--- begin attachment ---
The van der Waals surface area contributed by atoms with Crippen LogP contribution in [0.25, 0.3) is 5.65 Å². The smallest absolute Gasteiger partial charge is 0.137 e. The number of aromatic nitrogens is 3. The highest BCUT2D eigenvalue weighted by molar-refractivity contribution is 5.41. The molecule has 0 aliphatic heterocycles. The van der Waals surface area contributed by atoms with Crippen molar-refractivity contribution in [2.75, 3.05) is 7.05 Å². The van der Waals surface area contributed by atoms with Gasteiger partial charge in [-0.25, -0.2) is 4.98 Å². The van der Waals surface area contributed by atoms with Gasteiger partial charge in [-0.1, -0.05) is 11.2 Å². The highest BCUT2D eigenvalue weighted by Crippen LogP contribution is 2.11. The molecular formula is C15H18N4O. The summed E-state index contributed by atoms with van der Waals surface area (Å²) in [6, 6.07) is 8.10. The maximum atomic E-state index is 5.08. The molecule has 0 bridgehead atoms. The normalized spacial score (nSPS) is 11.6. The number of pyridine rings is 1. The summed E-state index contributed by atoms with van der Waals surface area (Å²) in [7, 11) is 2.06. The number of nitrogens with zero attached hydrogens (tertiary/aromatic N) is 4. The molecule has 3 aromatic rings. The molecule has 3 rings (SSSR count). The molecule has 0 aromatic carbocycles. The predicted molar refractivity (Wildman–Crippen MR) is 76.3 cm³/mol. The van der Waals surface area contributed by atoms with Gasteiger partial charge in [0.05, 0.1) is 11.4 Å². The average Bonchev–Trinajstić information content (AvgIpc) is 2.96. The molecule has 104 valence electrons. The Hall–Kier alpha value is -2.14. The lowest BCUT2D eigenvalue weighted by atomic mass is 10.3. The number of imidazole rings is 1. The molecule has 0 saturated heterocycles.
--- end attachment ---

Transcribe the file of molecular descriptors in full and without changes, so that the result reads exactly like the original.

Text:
The van der Waals surface area contributed by atoms with Crippen LogP contribution in [0.25, 0.3) is 5.65 Å². The smallest absolute Gasteiger partial charge is 0.137 e. The number of aromatic nitrogens is 3. The highest BCUT2D eigenvalue weighted by molar-refractivity contribution is 5.41. The molecule has 0 aliphatic heterocycles. The van der Waals surface area contributed by atoms with Crippen molar-refractivity contribution in [2.75, 3.05) is 7.05 Å². The van der Waals surface area contributed by atoms with Gasteiger partial charge in [-0.25, -0.2) is 4.98 Å². The van der Waals surface area contributed by atoms with Gasteiger partial charge in [-0.1, -0.05) is 11.2 Å². The highest BCUT2D eigenvalue weighted by Crippen LogP contribution is 2.11. The molecular formula is C15H18N4O. The summed E-state index contributed by atoms with van der Waals surface area (Å²) in [6, 6.07) is 8.10. The maximum atomic E-state index is 5.08. The molecule has 0 bridgehead atoms. The normalized spacial score (nSPS) is 11.6. The number of pyridine rings is 1. The summed E-state index contributed by atoms with van der Waals surface area (Å²) in [7, 11) is 2.06. The number of nitrogens with zero attached hydrogens (tertiary/aromatic N) is 4. The molecule has 3 aromatic rings. The molecule has 3 rings (SSSR count). The molecule has 0 aromatic carbocycles. The predicted molar refractivity (Wildman–Crippen MR) is 76.3 cm³/mol. The van der Waals surface area contributed by atoms with Gasteiger partial charge in [0.05, 0.1) is 11.4 Å². The average Bonchev–Trinajstić information content (AvgIpc) is 2.96. The molecule has 104 valence electrons. The Hall–Kier alpha value is -2.14. The lowest BCUT2D eigenvalue weighted by atomic mass is 10.3. The number of imidazole rings is 1. The molecule has 0 saturated heterocycles.